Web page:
Apodaca: Protesters did it right at Fun Zone

November 12, 2011|By Patrice Apodaca

Freedom of speech is a beautiful thing. It's too bad that we often muck it up by either trying to stifle it or exploit it for cynical aims.

How refreshing then, that a group of local, wet-behind-the-ears teenagers got it so right.

I'm referring to the high school students who have organized in an attempt to preserve the Balboa Fun Zone from a redevelopment project that they believe would rob the area of its historic charm and ruin a source of cherished childhood memories ("We don't want new and shiny," Nov. 6).

In case anyone's missed it, the group's concerns center around the Newport Harbor Nautical Museum's plans to build an ocean-themed educational and entertainment center called ExplorOcean in the part of the Fun Zone where the carousel once stood. Project backers say it will revitalize the area, while keeping its well-loved ambience.


The teenagers aren't buying it, and decided to go public with their opposition. But they didn't whine, call names, vandalize or resort to any number of ugly responses we so often see in public discourse. No, these youngsters organized a peaceful rally and petition drive, kept their message focused and inoffensive, listened to the other side, and showed respect. I can think of several adults in positions of authority who could learn a thing or two from these teens.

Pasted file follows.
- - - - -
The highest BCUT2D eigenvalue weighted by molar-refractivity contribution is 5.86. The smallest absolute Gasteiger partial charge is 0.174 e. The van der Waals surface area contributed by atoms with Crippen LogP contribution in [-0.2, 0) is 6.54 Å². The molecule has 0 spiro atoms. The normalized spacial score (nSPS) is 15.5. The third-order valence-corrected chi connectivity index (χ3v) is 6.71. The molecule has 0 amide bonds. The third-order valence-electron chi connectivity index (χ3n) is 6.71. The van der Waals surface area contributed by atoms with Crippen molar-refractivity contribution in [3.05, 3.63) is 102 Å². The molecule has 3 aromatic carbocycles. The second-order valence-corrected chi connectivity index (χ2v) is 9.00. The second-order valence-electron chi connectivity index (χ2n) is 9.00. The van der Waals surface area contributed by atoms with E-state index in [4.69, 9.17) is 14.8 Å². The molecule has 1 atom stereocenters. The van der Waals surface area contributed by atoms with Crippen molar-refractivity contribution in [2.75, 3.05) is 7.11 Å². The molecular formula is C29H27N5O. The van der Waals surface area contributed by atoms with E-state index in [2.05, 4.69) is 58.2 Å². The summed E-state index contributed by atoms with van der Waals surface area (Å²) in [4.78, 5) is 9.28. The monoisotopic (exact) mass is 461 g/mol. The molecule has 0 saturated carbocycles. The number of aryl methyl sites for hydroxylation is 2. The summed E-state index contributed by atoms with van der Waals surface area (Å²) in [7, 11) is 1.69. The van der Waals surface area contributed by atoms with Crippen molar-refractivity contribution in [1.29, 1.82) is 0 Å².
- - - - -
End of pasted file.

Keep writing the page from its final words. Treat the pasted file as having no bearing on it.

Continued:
"The whole time I wanted to make sure it wasn't anything geared toward being negative about the museum," said Courtney Brown, the 17-year-old Corona del Mar High School junior who organized Project: Save the Fun Zone.

The idea of the ExplorOcean project "is really cool," she said. "This is not the appropriate place for it."

Let me disclose here that my 16-year-old son was among the protesters who gathered at the Fun Zone last weekend. He showed up with a couple of friends a few hours after the rally got underway, and held a sign and helped gather signatures for the group's petition.

The event was well planned and orderly. There were plenty of signs and posters to go around, and new arrivals were instructed to keep the tone friendly and positive. The organizers even thought to broaden their reach by dispatching some participants to other nearby areas on the peninsula.

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